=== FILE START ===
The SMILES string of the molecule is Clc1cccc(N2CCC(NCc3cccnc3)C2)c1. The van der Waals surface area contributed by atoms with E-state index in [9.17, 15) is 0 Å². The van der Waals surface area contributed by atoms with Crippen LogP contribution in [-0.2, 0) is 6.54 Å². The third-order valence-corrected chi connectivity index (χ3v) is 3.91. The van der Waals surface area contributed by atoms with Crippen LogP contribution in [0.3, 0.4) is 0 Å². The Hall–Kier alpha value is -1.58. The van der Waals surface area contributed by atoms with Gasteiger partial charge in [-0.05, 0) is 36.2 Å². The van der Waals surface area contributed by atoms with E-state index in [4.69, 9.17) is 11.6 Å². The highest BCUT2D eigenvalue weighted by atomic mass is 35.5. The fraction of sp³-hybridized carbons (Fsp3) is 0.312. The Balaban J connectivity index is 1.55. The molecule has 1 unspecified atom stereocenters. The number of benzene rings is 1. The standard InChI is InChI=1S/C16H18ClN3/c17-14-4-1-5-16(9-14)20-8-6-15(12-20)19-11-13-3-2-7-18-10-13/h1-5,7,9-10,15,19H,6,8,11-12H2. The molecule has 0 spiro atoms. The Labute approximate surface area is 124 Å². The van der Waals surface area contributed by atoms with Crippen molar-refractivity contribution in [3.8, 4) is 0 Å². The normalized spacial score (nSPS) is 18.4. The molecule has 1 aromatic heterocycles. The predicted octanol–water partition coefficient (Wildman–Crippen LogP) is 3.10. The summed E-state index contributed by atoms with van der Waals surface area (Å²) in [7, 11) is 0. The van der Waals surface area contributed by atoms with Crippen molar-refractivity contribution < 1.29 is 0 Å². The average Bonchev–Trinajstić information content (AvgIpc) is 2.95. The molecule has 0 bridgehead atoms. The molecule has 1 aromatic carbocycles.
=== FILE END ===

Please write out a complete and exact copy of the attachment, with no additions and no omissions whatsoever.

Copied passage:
The SMILES string of the molecule is Clc1cccc(N2CCC(NCc3cccnc3)C2)c1. The van der Waals surface area contributed by atoms with E-state index in [9.17, 15) is 0 Å². The van der Waals surface area contributed by atoms with Crippen LogP contribution in [-0.2, 0) is 6.54 Å². The third-order valence-corrected chi connectivity index (χ3v) is 3.91. The van der Waals surface area contributed by atoms with Crippen LogP contribution in [0.3, 0.4) is 0 Å². The Hall–Kier alpha value is -1.58. The van der Waals surface area contributed by atoms with Gasteiger partial charge in [-0.05, 0) is 36.2 Å². The van der Waals surface area contributed by atoms with E-state index in [4.69, 9.17) is 11.6 Å². The highest BCUT2D eigenvalue weighted by atomic mass is 35.5. The fraction of sp³-hybridized carbons (Fsp3) is 0.312. The Balaban J connectivity index is 1.55. The molecule has 1 unspecified atom stereocenters. The number of benzene rings is 1. The standard InChI is InChI=1S/C16H18ClN3/c17-14-4-1-5-16(9-14)20-8-6-15(12-20)19-11-13-3-2-7-18-10-13/h1-5,7,9-10,15,19H,6,8,11-12H2. The molecule has 0 spiro atoms. The Labute approximate surface area is 124 Å². The van der Waals surface area contributed by atoms with Crippen molar-refractivity contribution in [3.8, 4) is 0 Å². The normalized spacial score (nSPS) is 18.4. The molecule has 1 aromatic heterocycles. The predicted octanol–water partition coefficient (Wildman–Crippen LogP) is 3.10. The summed E-state index contributed by atoms with van der Waals surface area (Å²) in [7, 11) is 0. The van der Waals surface area contributed by atoms with Crippen molar-refractivity contribution < 1.29 is 0 Å². The average Bonchev–Trinajstić information content (AvgIpc) is 2.95. The molecule has 0 bridgehead atoms. The molecule has 1 aromatic carbocycles.